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I read Hal Bodley's column in USA Today this morning and could not believe that a national publication puts such utter nonsense in its pages.

Let's deconstruct each part of this ridiculous writing, shall we?

First, Bodley talks about the terrible weather that's been inflicted upon this year's World Series, last night's postponement (the first WS postponement in ten years), and the chance (Horrors!) that with the new WS schedule starting next year (beginning on a Tuesday rather than a Sunday), that the WS will begin (Horrors again!) a whole two days later in the calendar than this year's.

Let me first disabuse any of you of the idea, promulgated by the MSM, that baseball's season lasts "far longer" than it used to. Let's take, for example, the 1965 World Series (I chose that one, rather than the one a year later, exactly 40 years ago, because it went seven games). It ended on October 14.. a whole two weeks earlier than this year's could, barring further postponements. And that Game Seven was in Minnesota -- perhaps the coldest major league city, but a city on which the average high for October 14 is 60 degrees. The 1965 season began on April 12 -- about ten days later than the 2006 season began.

So, baseball's season lasts approximately three weeks longer than it did forty years ago. Compare that to the NFL, where in 1965 the season began the weekend after Labor Day and ended with the championship game on January 2, 1966 (and that was a week later than planned -- there was an unscheduled divisional playoff game that forced the title game to be pushed back a week); the current NFL season is over a month longer, or the NBA season, which is now almost eight months long, more than two months longer than it was in the 1960's.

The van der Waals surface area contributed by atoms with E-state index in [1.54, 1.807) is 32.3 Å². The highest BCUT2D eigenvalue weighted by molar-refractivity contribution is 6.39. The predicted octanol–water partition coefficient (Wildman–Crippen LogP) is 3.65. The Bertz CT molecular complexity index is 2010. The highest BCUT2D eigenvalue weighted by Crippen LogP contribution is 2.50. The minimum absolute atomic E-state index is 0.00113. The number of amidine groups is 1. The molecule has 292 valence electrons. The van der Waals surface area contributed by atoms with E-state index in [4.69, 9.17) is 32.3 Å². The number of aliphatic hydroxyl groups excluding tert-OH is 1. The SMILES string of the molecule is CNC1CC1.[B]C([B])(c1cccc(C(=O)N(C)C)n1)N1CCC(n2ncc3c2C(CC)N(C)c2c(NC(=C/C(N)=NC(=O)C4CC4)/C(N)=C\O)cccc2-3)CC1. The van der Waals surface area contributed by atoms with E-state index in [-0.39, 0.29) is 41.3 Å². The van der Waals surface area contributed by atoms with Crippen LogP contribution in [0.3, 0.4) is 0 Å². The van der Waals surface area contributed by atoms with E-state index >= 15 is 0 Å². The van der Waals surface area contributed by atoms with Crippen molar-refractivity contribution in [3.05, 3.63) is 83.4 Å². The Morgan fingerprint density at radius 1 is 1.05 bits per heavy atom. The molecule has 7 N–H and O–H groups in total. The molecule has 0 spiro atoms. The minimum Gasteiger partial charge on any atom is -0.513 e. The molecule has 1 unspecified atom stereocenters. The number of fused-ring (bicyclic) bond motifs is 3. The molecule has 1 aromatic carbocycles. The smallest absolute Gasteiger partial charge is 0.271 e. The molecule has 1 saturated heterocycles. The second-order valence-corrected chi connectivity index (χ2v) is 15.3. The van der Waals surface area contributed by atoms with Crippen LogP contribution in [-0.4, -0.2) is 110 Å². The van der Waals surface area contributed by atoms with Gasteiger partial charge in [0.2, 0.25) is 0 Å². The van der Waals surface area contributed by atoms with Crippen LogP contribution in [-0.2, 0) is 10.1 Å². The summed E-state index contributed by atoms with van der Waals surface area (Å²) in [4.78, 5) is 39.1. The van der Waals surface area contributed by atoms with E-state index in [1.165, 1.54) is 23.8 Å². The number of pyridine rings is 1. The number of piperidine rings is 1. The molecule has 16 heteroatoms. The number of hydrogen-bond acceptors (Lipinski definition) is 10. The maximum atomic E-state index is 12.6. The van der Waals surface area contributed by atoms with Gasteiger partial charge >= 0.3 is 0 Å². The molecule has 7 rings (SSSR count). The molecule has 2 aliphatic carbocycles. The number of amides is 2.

Of course, in those days all World Series games were played during the day, and it's colder at night -- even in St. Louis, a warmer city than Minneapolis, where the average high on October 26 -- today -- is 65 degrees, hardly too cold for baseball.

The weather in the northeastern third of the country has been unusually wet and cold this month. It could just have easily been pleasant and mild. But it wasn't. I don't find the baseball season too long -- I savor every date, every game that's left in it (dull as this postseason has been, maybe the NEXT game will be exciting!), for when it's over, we go into a long, dark, empty winter, until spring training begins in February.

As if that weren't enough, Bodley also wrote that there have been "39 postponements" in World Series history, including "10 caused by the San Francisco earthquake in 1989". Well, that's not right either -- the San Francisco postponement was ten days long, not "10 postponements". I can see what he's trying to say, but he didn't write it very well.

I just don't see where lopping 8 games off the major league season, as is frequently wistfully proposed by those who remember the 154-game season that was in effect in the major leagues from 1904 to 1960, will make any appreciable difference -- plus, there's no way team owners are going to be willing to forego the revenue from four lost home dates.

On another topic, Bodley wrote:

Andy MacPhail, who resigned as [Cubs] president Oct. 1, says he has no plans for future employment but definitely will remain in baseball.

That's not what Phil Rogers writes:

His next move?

"I really don't know," MacPhail said. "I've been working to get to this day. I knew that I'd have time after this to consider that."

Given his standing as a third-generation baseball executive and a guy who learned the business from the ground floor up, he's frequently been mentioned as a possible choice to replace the 72-year-old Selig, assuming the workaholic commissioner actually steps aside after 2009, when his contract expires.

But MacPhail said he is open to opportunities outside of baseball, as well as something within the game.

And finally, Bodley finishes by touting Dusty Baker for a managing job:

And what about former Cubs manager Dusty Baker? He should be in uniform somewhere.

Apparently, Bodley's the only one who thinks so.